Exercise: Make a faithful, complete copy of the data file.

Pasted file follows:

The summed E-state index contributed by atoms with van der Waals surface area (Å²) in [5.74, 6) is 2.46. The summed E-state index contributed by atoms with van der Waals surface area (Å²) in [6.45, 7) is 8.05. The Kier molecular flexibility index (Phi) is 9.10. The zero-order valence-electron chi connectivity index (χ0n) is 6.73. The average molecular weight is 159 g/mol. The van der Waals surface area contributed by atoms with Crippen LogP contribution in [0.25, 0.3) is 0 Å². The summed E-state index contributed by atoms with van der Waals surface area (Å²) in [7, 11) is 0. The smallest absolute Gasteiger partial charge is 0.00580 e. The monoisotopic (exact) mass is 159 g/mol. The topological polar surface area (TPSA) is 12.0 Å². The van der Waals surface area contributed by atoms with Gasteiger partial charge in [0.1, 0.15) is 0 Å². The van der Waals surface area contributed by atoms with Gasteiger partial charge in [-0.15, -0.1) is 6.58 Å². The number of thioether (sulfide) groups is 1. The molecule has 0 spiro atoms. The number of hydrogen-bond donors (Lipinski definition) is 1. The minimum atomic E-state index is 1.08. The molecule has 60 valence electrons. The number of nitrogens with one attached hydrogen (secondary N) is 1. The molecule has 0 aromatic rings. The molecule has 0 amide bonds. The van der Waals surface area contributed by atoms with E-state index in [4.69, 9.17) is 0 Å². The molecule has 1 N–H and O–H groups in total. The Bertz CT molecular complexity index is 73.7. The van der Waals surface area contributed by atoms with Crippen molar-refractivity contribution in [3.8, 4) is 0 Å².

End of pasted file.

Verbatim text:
The summed E-state index contributed by atoms with van der Waals surface area (Å²) in [5.74, 6) is 2.46. The summed E-state index contributed by atoms with van der Waals surface area (Å²) in [6.45, 7) is 8.05. The Kier molecular flexibility index (Phi) is 9.10. The zero-order valence-electron chi connectivity index (χ0n) is 6.73. The average molecular weight is 159 g/mol. The van der Waals surface area contributed by atoms with Crippen LogP contribution in [0.25, 0.3) is 0 Å². The summed E-state index contributed by atoms with van der Waals surface area (Å²) in [7, 11) is 0. The smallest absolute Gasteiger partial charge is 0.00580 e. The monoisotopic (exact) mass is 159 g/mol. The topological polar surface area (TPSA) is 12.0 Å². The van der Waals surface area contributed by atoms with Gasteiger partial charge in [0.1, 0.15) is 0 Å². The van der Waals surface area contributed by atoms with Gasteiger partial charge in [-0.15, -0.1) is 6.58 Å². The number of thioether (sulfide) groups is 1. The molecule has 0 spiro atoms. The number of hydrogen-bond donors (Lipinski definition) is 1. The minimum atomic E-state index is 1.08. The molecule has 60 valence electrons. The number of nitrogens with one attached hydrogen (secondary N) is 1. The molecule has 0 aromatic rings. The molecule has 0 amide bonds. The van der Waals surface area contributed by atoms with E-state index in [4.69, 9.17) is 0 Å². The molecule has 1 N–H and O–H groups in total. The Bertz CT molecular complexity index is 73.7. The van der Waals surface area contributed by atoms with Crippen molar-refractivity contribution in [3.8, 4) is 0 Å².